Have you caught yourself mumbling spiteful words to yourself under your breath? Is it more than occasional? If you are anything like myself or (all) clients I've worked with then this voice bites so frequently that you've stopped expecting kindness or support from anyone, let alone yourself. You thought you were alone in this? Or, worse, you're thinking "I wouldn't think that way if I stopped messing up all the time." Well my friend I'm sorry to break it to you... you are a human-being who is naturally flawed and who follows the same method as the rest of us, trial and error or how I see it hypothesize- act- reflect- change course of action- and repeat.
Negative self-talk is reflective of low self-esteem (self-love) and is a natural way of coaching ourselves to be better. The catch is that negative can't produce positive. Bashing and beating ourselves repetitively in order to grow is like stripping a plant of sun and water and asking it to grow. It can't happen. Eventually the negative self-talk we feed ourselves will compound and lead to a breaking point, feeling completely alone, unsupported and perhaps even worthless. So, lets shift things a bit and make you into the strong, loving and positive self-talker you deserve to be!
When you consistently practice supporting yourself with kind words (and no, this isn't some hokey dance around a fire ritual) you start to build your own inner peace where you feel safe, supported and calm. With this confidence and ease you trust that regardless of what is happening to or around you that it's possible to persevere, comfort, love and honor yourself. Here are a few strategies to boost your positive thinking and start loving yourself.
1. Embrace Your Authenticity
Our unique genetics decide our greatness, flaws, and all that makes us special. The more we embrace who and what we are the happier our world will become.
Mindfulness Exercise: In a challenging moment take a deep breath and give yourself words of comfort.
"I am a loving, respectable, kind person that values myself." Another approach is to think of a personal strength and how it has or continues to serve you. Could your perceived weaknesses be foreseen as a strength in a different regard? If you still are giving me a blank stare think of how I or someone dear to you would perceive you? Would we tell you how big of a failure, stupid or ridiculous you are? No. Take a step back and cut yourself some slack.
2. Take Time to Breathe
Having a moment when you pause and take a breath is a moment where you take control of your awareness. Where is the tension in your body? Can you feel the weight of your stress pulling you down? Maybe you'll notice that you have been shallow breathing all day or that your body is asking to be stretched.
Breathing Exercise: Place one hand on your belly button and the other on your chest. Feel which hand moves while you breathe. Focus on inhaling deep so the breath expands the belly while not affecting the chest. I enjoy listening to a relaxing song and breathing for the length of it. Some personal suggestions are: Explosions in the Sky- Your Hand in Mine; Ben Howard- Gracious; Blackmill- Journey's End. Work to take the time to keep your mind in the present moment i.e. your breath, how the chair feels below you, how your feet feel as you take each step, how your clothing is feeling against you, the temperature of the room, or my personal favorite of picturing the airflow of each breath through your body. I enjoy adding a color to the air I inhale (a favorite or relaxing color- I often choose white for cleansing) and begin by picturing it as a loop that flows down, circles my belly button and then releases out.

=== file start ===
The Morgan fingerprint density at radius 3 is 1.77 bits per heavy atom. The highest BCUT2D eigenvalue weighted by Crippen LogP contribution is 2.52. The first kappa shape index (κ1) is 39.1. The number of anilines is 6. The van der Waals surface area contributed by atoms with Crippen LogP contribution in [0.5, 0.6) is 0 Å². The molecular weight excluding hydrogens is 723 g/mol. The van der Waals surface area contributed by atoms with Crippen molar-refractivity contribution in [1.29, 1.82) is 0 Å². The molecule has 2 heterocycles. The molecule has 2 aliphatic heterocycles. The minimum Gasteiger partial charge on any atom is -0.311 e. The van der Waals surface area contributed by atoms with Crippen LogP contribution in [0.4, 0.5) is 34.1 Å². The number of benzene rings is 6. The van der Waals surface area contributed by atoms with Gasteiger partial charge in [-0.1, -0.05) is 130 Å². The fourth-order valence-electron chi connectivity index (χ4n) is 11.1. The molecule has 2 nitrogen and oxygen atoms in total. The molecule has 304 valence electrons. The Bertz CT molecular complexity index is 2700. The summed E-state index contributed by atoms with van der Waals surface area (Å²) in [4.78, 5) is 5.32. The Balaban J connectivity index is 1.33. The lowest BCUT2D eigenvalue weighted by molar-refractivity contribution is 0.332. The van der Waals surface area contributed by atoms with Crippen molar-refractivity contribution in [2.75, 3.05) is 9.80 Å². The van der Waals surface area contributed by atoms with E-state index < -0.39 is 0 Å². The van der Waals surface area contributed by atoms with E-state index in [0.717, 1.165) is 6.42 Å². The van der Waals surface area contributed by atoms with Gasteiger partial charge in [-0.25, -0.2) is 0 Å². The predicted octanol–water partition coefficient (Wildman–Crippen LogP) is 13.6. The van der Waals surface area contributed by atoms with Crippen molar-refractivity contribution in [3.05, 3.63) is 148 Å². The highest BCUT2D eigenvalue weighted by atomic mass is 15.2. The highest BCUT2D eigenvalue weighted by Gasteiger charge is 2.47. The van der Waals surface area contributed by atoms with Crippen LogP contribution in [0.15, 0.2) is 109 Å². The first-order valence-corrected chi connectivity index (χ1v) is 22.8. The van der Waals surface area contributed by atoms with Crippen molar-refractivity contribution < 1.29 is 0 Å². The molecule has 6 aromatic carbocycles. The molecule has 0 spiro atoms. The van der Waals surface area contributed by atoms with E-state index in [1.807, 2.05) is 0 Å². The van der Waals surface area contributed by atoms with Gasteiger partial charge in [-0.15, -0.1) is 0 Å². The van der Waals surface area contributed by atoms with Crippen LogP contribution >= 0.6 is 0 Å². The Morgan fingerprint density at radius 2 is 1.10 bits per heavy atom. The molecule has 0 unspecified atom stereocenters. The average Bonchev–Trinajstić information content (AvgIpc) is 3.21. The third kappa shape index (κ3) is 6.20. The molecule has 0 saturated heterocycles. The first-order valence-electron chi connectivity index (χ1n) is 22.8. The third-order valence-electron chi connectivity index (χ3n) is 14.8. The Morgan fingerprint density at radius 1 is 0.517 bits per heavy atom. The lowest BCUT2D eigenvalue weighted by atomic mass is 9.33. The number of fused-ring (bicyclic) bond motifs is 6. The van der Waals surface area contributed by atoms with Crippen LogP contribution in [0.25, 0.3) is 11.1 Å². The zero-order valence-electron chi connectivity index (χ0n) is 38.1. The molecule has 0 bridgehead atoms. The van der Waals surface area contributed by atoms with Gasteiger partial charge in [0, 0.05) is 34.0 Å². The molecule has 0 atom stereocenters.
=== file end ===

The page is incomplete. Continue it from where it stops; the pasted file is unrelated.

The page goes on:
3. What is the Deeper Meaning?
When you're experiencing a thought that triggers deeper (hurtful) emotions think of what within you it may be challenging. For example, growing up with a chronic illness I often felt there was no one to understand or relate to my physical and emotional pain, causing me to feel frustrated, defeated and alone. This perpetuates into current day when in a challenging situation or moment I tend to emotionally separate myself from others and give myself the heavy responsibility of taking on all of my suffering alone, rather than reach out and connect for support. In these moments I work to pause for a breath and shift my focus to the fact that everyone has experienced suffering in one way or another and consequently feel alone or stuck. I think of how those in my life show love, support and presence. Having understanding of what is versus negative words of crisis I feed myself allows me to have empathy for myself and everyone around.
Reflection Exercise: Identify a situation that triggers an emotional or negative response. How are you feeling in the moment (1-3 words)? Was there another time you felt these specific emotions? How did that instance impact or alter your life? Is this something you avoid addressing or feeling? Give yourself permission to feel the emotions that arise during this exercise and reassure yourself you are loved, valued and respected.